4. If the issue remains unresolved for at least 24 hours, a party can apply to the Queensland Industrial Relations Commission (QIRC).

The Code and Regulations cover workers, contractors, subcontractors, out workers, the self-employed, apprentices and trainees, work experience students, and volunteers.

Employer perspective: how should the PCBUs identify, assess, and control the risks to comply with the Code?

PCBUs must adopt a risk management process that targets identifying, managing, and controlling workplace psychosocial hazards.

Identify the psychosocial hazards

Methods for identifying psychosocial hazards may include:

  • observing the workplace;
  • consulting workers, supply chains or networks; or
  • collecting and reviewing available information.

The Code offers an extensive list of examples of what should be observed, such as how the work is performed, including the physical, mental, and emotional demands of the tasks and activities. The PCBUs could gain insights by looking at minutes of meetings, industrial relations records, employers’ assistance programs, and resolution records.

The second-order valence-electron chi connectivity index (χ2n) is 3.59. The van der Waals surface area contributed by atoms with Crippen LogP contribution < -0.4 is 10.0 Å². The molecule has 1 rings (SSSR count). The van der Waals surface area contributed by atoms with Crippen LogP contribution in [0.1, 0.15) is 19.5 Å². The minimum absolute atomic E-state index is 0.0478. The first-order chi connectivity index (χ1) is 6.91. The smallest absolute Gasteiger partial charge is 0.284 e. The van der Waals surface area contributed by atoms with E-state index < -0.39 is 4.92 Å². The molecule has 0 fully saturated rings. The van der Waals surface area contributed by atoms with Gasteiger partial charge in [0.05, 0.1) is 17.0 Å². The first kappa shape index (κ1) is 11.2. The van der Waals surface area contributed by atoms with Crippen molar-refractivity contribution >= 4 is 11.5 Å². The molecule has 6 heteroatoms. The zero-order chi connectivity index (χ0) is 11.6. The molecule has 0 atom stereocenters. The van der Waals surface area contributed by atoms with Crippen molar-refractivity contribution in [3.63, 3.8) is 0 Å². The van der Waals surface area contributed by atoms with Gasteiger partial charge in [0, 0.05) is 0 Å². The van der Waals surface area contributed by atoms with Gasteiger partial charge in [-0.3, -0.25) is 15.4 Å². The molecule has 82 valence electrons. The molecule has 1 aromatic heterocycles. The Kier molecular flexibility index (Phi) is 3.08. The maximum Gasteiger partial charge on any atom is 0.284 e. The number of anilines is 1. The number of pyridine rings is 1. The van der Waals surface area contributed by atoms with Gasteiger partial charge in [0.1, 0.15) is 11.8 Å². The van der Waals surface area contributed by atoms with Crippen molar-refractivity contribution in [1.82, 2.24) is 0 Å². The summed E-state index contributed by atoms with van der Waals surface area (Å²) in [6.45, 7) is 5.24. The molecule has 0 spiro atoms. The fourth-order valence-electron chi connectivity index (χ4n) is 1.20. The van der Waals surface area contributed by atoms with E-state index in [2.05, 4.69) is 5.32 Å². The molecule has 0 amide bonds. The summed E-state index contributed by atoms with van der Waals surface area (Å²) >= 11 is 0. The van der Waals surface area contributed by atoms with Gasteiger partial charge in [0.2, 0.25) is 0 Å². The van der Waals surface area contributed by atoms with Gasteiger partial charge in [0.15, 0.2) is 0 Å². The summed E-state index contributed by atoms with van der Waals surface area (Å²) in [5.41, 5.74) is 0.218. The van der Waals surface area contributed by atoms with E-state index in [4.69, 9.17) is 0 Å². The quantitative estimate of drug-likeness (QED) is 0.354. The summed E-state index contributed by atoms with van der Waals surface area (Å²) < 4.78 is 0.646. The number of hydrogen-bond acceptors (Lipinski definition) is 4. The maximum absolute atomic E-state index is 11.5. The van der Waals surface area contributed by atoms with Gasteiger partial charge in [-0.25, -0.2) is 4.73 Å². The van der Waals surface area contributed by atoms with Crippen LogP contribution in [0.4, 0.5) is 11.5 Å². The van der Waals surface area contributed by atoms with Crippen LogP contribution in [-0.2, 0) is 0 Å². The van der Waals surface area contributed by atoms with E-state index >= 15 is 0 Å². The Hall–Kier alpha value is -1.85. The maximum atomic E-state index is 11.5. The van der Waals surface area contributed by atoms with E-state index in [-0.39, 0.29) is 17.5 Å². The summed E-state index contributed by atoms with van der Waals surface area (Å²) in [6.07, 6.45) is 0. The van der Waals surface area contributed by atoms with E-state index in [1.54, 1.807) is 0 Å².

Employers should also be attentive to work-life balance, inclusive and respectful communication between co-workers, the presence of any patterns or tensions, and past compensation claims.

Again, the Code sets out example signs to look out for during the ongoing consultation phase, including comments from a worker about feeling stressed or emotionally exhausted by their workload. Perhaps they’ve voiced some humiliation because of alleged sexual harassment or that they feel undermined because of other forms of harassment, discrimination, or bullying. Employees may express confusion about what their role involves or perhaps they are torn between competing priorities and they ‘feel like a failure’ for not being able to meet unrealistic expectations.

Assess the risks

A risk assessment should be carried out for any psychosocial hazard that has been identified, even when uncertain. PCBUs need to then assess the duration, frequency, and severity of the hazard, which workers are exposed and whether there is a combination of hazards that increases the risk.